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Customer reviews

3.9 out of 5 stars
High Tide
Format: Audio CD|Change
Price:£16.80+ £1.26 shipping

on 22 August 2015
I bought the original black vinyl LP around the time I saw High Tide in concert at the Watford Town Hall in the late sixties. Always a great favourite of mine, I still have the LP but wanted a digitally-remastered version and was so pleased to find it on Amazon. I still love all the tracks, including the bonus ones. Probably an acquired taste, but people who remember the late sixties and got hooked on this band would appreciate the brilliant guitar/violin parts as well as the great vocals.
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on 30 September 2015
Had the album in the seventies ,which was great and now has some excellant bonus material.One of the first heavy metal type bands to be around but are very versatile.
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on 14 September 2017
great stuff.
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on 19 November 2015
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on 2 February 2016
I read praises about High Tide's "Sea Shanties," so I bought the copy with bonus tracks. It's kind of like a mix of Blue Cheer, the Doors, a touch of Black Sabbath (for the doomy feel), and with a violin player (who went on to join Hawkwind). While some of it is good, other parts are rather boring, and at times the violin sounds screechy. It's definitely "different" and may appeal to those looking for just that.
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TOP 1000 REVIEWERVINE VOICEon 18 July 2013
Frighteningly HUGE riffs overlaid with screaming guitars and violin. High Tide's first album "Sea Shanties" must have disconcerted a number of innocent purchasers (perhaps like the legendary King Crimson concert in front of a crowd expecting some gentle Soul music...)

No let up in these tracks - which power along in a timeless fashion - could be something from a 90's Smashing Pumpkins clone, or else fall-out from a Pearl Jam session - but much MUCH nastier...

Just the sort of thing if you have a headache - you will certainly not notice it whilst playing this. Loud. Very loud. VERY VERY LOUD.

And yet - there is some beauty behind the HUGE sound. There are sections of melancholy, almost gentle passages, but then the onslaught starts again.

And possibly my favourite album cover - the Durer-esque sailing ship (the Marie Celeste) ploughing through a tide of sea monsters. Those were the days...
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on 26 March 2016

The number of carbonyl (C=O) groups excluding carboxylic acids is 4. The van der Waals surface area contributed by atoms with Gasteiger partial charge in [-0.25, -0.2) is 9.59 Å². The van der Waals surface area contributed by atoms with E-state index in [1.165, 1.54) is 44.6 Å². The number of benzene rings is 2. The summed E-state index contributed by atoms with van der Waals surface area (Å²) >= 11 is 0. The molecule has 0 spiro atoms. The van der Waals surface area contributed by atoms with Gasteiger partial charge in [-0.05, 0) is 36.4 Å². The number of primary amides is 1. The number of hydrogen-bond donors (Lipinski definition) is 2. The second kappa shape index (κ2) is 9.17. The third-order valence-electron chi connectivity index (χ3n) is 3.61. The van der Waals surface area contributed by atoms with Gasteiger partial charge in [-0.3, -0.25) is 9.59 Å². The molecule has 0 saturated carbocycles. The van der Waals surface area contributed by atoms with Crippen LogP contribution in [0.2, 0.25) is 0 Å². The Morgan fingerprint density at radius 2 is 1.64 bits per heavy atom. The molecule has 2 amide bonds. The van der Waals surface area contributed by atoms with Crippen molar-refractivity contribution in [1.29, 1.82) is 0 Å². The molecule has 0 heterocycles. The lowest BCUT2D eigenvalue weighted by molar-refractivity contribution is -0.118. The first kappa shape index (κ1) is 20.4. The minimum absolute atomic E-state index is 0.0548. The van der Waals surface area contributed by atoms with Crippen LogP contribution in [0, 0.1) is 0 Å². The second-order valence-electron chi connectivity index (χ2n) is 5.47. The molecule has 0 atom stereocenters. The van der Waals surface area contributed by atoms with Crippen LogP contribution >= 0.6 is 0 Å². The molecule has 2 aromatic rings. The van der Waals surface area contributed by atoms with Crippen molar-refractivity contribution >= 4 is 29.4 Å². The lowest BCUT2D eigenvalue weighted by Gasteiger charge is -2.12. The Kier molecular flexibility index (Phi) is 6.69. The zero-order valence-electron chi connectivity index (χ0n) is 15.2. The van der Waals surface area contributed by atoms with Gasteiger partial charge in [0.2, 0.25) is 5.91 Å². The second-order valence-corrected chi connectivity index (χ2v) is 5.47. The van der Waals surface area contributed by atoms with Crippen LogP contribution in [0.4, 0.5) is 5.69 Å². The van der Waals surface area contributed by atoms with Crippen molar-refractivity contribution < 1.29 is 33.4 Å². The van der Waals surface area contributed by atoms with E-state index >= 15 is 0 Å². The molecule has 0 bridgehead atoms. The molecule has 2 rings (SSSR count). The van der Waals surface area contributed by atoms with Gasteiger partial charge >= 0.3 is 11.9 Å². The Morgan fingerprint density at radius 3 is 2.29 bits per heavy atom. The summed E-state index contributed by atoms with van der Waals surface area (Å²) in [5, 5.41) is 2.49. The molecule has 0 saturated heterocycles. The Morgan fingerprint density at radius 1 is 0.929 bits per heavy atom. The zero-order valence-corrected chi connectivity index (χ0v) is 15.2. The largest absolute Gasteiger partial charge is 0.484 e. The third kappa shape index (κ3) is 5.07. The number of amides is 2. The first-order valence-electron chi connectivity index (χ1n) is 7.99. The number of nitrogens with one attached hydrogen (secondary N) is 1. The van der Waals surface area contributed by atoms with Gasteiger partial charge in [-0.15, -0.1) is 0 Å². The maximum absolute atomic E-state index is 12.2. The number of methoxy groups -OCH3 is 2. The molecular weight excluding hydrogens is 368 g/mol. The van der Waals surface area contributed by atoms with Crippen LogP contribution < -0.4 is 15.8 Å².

I saw the original band in 1969 or '70 at Guildford Surrey Uni, an awesome experience. They were incredibly heavy and ahead of their time and Tony Hill played a white SG. I had "Sea Shanties" on vinyl for many years and some of it is still very powerful indeed, especially the standout track, the ferocious, churning "Death Warmed Up". Full-on multitracked fuzz guitars and violin, phased cymbals, the rhythm is driving and the sound of the band massive on this 9-minute piece. I've never heard another track like "Walking Down Their Outlook" either. Beautifully insane and loose. Hill uses the unison bend in his melodic lines more than any other guitarist I know of.

Things are much better organized for the 2nd album but it's not as raw, exciting or powerful IMO. It took a long time to appear, had unattractive cover art and only 3 strangely-titled songs with even weirder lyrics, though the sound and interplay between violin and guitar is still there and better recorded. On the first track there is a section where they almost sound like the Velvet Underground. Truly prog but not commercial enough to sell, High Tide generated a totally unique sound and are part of the mix that led from psychedelia into heavy rock and eventually metal. And they were just bloody amazing when I was 15.
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on 17 July 2015
Awesome late 60’s UK heavy psych delivered with force!. Ex Misunderstood member Tony Hill and future Hawkwind member Simon House feature here, House’s brilliant violin work doing battle with Hills guitar, making this LP something very different indeed. Futilists Lament and Walking Down Their Outlook are my personal faves.
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on 3 April 2005
Well, it has along with the flock 'dinosaur swamp' one of the greatest covers of all time but in my humble opinion this is one of the heaviest albums of all time. The whole thing is a sonic assault from start to finish-think Hawkwind with better musicianship (Simon House joined them) and you've about got it. Guitarist Tony Hill has a unique voice and a mean way with the wah-wah pedal and the violin/guitar battle on 'death warmed up' is unlike anything i've ever heard (note the complicated triplets at the end)even the quieter interludes 'walking down their outlook' are short lived and give way to more manic riffing. The only downside is the track 'missing out' which outstays its welcome by a good five minutes. Nevertheless a great album and much more accessible than the other 'high tide' which is louder, heavier and well, pretty tedious.
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on 31 December 2011
high tide were a band that i missed out on in the early 70s, i heard
the track blankman cries on a united artist sampler cd, both myself
and my wife were hooked on it, now thanks to repertoire records and amazon
we were able to buy this excellent disc, after only two plays we were back
on the internet at amazon to order sea shanties another fine album hint,
hint, but back to this album and i have to agree with pr scotts review
the bass work is nothing short of brilliant, the whole album is a work of
musical art, i just wish i had seen them live back then, its a must have album,
great stuff.
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